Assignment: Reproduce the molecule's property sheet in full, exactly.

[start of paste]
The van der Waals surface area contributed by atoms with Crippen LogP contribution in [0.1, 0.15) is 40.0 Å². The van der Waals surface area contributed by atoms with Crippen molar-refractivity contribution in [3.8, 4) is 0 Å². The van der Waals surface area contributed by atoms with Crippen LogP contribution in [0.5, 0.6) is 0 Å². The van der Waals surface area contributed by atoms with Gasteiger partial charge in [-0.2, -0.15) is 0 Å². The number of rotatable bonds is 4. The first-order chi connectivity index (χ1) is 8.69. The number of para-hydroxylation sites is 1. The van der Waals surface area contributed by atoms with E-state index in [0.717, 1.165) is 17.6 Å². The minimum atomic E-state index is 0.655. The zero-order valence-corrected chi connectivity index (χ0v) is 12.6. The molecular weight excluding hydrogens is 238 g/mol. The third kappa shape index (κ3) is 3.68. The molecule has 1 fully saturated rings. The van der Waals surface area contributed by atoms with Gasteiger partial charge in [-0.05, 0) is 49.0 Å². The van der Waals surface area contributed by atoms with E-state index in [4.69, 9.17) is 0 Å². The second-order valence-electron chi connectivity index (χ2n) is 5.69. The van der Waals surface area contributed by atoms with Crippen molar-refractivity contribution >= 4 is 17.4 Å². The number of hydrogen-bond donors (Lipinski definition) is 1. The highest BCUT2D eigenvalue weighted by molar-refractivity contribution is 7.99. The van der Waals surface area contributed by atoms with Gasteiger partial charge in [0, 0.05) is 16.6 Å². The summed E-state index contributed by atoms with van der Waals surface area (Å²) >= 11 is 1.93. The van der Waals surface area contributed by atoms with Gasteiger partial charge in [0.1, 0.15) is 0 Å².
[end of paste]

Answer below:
The van der Waals surface area contributed by atoms with Crippen LogP contribution in [0.1, 0.15) is 40.0 Å². The van der Waals surface area contributed by atoms with Crippen molar-refractivity contribution in [3.8, 4) is 0 Å². The van der Waals surface area contributed by atoms with Crippen LogP contribution in [0.5, 0.6) is 0 Å². The van der Waals surface area contributed by atoms with Gasteiger partial charge in [-0.2, -0.15) is 0 Å². The number of rotatable bonds is 4. The first-order chi connectivity index (χ1) is 8.69. The number of para-hydroxylation sites is 1. The van der Waals surface area contributed by atoms with E-state index in [0.717, 1.165) is 17.6 Å². The minimum atomic E-state index is 0.655. The zero-order valence-corrected chi connectivity index (χ0v) is 12.6. The molecular weight excluding hydrogens is 238 g/mol. The third kappa shape index (κ3) is 3.68. The molecule has 1 fully saturated rings. The van der Waals surface area contributed by atoms with Gasteiger partial charge in [-0.05, 0) is 49.0 Å². The van der Waals surface area contributed by atoms with E-state index in [4.69, 9.17) is 0 Å². The second-order valence-electron chi connectivity index (χ2n) is 5.69. The van der Waals surface area contributed by atoms with Crippen molar-refractivity contribution >= 4 is 17.4 Å². The number of hydrogen-bond donors (Lipinski definition) is 1. The highest BCUT2D eigenvalue weighted by molar-refractivity contribution is 7.99. The van der Waals surface area contributed by atoms with Gasteiger partial charge in [0, 0.05) is 16.6 Å². The summed E-state index contributed by atoms with van der Waals surface area (Å²) >= 11 is 1.93. The van der Waals surface area contributed by atoms with Gasteiger partial charge in [0.1, 0.15) is 0 Å².